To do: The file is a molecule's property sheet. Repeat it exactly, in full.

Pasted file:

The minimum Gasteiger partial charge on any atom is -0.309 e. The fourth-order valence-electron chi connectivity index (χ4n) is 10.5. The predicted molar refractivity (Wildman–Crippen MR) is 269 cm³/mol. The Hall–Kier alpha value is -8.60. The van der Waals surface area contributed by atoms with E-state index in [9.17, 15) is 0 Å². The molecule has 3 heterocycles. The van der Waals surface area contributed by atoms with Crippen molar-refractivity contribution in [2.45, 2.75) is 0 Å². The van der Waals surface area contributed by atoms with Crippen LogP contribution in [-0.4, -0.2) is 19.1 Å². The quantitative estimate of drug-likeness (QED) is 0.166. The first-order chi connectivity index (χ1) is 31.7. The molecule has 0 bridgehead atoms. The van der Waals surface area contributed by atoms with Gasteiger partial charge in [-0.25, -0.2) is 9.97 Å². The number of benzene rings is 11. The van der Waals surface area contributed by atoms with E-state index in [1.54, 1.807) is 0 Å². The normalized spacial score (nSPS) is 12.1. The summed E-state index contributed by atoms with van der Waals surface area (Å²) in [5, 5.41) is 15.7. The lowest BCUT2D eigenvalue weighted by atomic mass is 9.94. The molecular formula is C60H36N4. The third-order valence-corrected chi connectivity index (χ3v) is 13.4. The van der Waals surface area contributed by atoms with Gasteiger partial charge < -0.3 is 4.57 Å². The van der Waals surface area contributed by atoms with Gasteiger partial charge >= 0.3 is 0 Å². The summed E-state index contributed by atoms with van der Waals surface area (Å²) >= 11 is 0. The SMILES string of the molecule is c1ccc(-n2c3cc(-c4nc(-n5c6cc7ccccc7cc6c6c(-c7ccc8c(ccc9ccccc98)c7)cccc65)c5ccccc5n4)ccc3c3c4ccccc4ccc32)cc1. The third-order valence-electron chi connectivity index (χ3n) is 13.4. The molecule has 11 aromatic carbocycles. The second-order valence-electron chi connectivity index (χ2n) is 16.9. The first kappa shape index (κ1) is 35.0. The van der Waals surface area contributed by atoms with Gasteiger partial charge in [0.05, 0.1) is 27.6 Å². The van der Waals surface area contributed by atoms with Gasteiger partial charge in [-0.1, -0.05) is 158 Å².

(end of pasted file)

The minimum Gasteiger partial charge on any atom is -0.309 e. The fourth-order valence-electron chi connectivity index (χ4n) is 10.5. The predicted molar refractivity (Wildman–Crippen MR) is 269 cm³/mol. The Hall–Kier alpha value is -8.60. The van der Waals surface area contributed by atoms with E-state index in [9.17, 15) is 0 Å². The molecule has 3 heterocycles. The van der Waals surface area contributed by atoms with Crippen molar-refractivity contribution in [2.45, 2.75) is 0 Å². The van der Waals surface area contributed by atoms with Crippen LogP contribution in [-0.4, -0.2) is 19.1 Å². The quantitative estimate of drug-likeness (QED) is 0.166. The first-order chi connectivity index (χ1) is 31.7. The molecule has 0 bridgehead atoms. The van der Waals surface area contributed by atoms with Gasteiger partial charge in [-0.25, -0.2) is 9.97 Å². The number of benzene rings is 11. The van der Waals surface area contributed by atoms with E-state index in [1.54, 1.807) is 0 Å². The normalized spacial score (nSPS) is 12.1. The summed E-state index contributed by atoms with van der Waals surface area (Å²) in [5, 5.41) is 15.7. The lowest BCUT2D eigenvalue weighted by atomic mass is 9.94. The molecular formula is C60H36N4. The third-order valence-corrected chi connectivity index (χ3v) is 13.4. The van der Waals surface area contributed by atoms with Gasteiger partial charge < -0.3 is 4.57 Å². The van der Waals surface area contributed by atoms with Gasteiger partial charge >= 0.3 is 0 Å². The summed E-state index contributed by atoms with van der Waals surface area (Å²) >= 11 is 0. The SMILES string of the molecule is c1ccc(-n2c3cc(-c4nc(-n5c6cc7ccccc7cc6c6c(-c7ccc8c(ccc9ccccc98)c7)cccc65)c5ccccc5n4)ccc3c3c4ccccc4ccc32)cc1. The third-order valence-electron chi connectivity index (χ3n) is 13.4. The molecule has 11 aromatic carbocycles. The second-order valence-electron chi connectivity index (χ2n) is 16.9. The first kappa shape index (κ1) is 35.0. The van der Waals surface area contributed by atoms with Gasteiger partial charge in [0.05, 0.1) is 27.6 Å². The van der Waals surface area contributed by atoms with Gasteiger partial charge in [-0.1, -0.05) is 158 Å².